The numbers for the 2022 water year, the period ranging from October 1, 2021 to September 30th, 2022, are in. For many folks living across the central and southern plains of the United States it was another starkly dry year, with some locations seeing their driest water year on record.
What is a water year?
The term U.S.Geological Survey "water year" in reports that deal with surface-water supply is defined as the 12-month period October 1, for any given year through September 30, of the following year. The water year is designated by the calendar year in which it ends and which includes 9 of the 12 months. Thus, the year ending September 30, 1999 is called the "1999" water year. It differs from the calendar year because much of the precipitation which falls in the autumn and winter across the West will accumulate as snow and won't melt until the following year's snowmelt.
The map below, prepared by climatologist Brian Brettschneider, shows precipitation rankings for the 2022 water year. In it we see a large swath of land from Nebraska south through Texas experienced a top 10 or greater driest water year on record in 2022.
If we look at just the 2022 calendar year through September we see that for Colorado there has been a bit of an uptick in moisture, but most of the greater region, particularly those to the east, have been quite dry year-to-date. California, which had a bit of a boost in snowpack early in the 2022 water year, has been extremely dry thus far in 2022, and continues a record-setting dry streak to kick off the new water year.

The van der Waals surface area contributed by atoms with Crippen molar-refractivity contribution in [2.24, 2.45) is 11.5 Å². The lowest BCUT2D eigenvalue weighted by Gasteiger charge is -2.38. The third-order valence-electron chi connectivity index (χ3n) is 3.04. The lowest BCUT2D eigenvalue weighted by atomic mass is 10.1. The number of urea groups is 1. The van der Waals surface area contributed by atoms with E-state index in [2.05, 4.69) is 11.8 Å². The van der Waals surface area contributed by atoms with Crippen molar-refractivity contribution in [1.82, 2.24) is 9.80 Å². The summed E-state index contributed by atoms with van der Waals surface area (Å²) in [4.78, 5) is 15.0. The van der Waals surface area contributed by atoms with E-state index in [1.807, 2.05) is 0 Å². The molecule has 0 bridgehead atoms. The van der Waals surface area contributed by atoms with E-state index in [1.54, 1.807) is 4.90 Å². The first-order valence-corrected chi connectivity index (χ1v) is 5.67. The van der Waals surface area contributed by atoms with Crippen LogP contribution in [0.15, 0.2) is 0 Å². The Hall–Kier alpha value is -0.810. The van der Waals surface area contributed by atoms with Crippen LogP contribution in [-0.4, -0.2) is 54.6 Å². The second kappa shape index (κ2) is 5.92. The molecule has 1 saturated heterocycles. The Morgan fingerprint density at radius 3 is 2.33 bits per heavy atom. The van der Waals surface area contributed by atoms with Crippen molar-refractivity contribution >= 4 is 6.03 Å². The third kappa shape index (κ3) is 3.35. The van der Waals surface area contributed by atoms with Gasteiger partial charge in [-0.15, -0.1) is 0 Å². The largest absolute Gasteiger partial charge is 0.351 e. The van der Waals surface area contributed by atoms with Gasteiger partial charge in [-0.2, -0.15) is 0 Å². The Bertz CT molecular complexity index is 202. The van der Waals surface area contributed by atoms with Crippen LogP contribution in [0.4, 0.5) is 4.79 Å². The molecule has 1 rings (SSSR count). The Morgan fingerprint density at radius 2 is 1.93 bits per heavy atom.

If we look at at a few individual weather stations from across the region you'll be hard-pressed to find a station which reported average or above average precipitation for the 2022 water year.
One area that managed a near-average 2022 WY was (portions) of southeast Colorado. This was in large part to a fairly active 2022 monsoon, which brought drought relief primarily to Arizona and New Mexico, but some of that moisture made its way into central and southeastern Colorado as well.
In the chart below, note the uptick in precipitation in June, followed by near-average precipitation through the remainder of the summer. Due to the convective nature of the monsoon, not all locations across SE Colorado saw the precipitation bump this summer, but as you can see in the map above it (in general) was a bright spot among a mostly drier than average period for those surrounding.
The same is also true for a few weather stations in and along the foothills around Denver. While DIA has been quite dry, places like Evergreen actually pieced together an average water year for 2022:
Needless to say, with such great deficits in place over the last year, the drought remains fully entrenched across the Plains states and Western United States as we kick off a new water year.
If we look at the Drought Monitor's class change map from the last 12 months, we see some good improvement across the Pacific Northwest and northern tier of the U.S., with even some improvement across California and the Four Corners region despite many areas still running a deficit on the year. For the Plains... no mistaking the tough year it was, with much of the central U.S. seeing remarkable degradation over the last year.
As for what to expect as we kick off the 2023 water year? For many of us it'll be more of the same, at least for awhile. La Niña remains a driving factor in our weather across the CONUS and likely will for the next several months. We've had several updates on the upcoming winter season in recent weeks, and will have another as we head deeper into the month of October as well.
The CPC's winter outlook, issued in mid September, shows a La Niña-esque outlook, keeping the southern CONUS drier and warmer than average, with cooler and wetter than average conditions favoring the northern tier. Details aside, it's hard to argue too much with this idea at this time.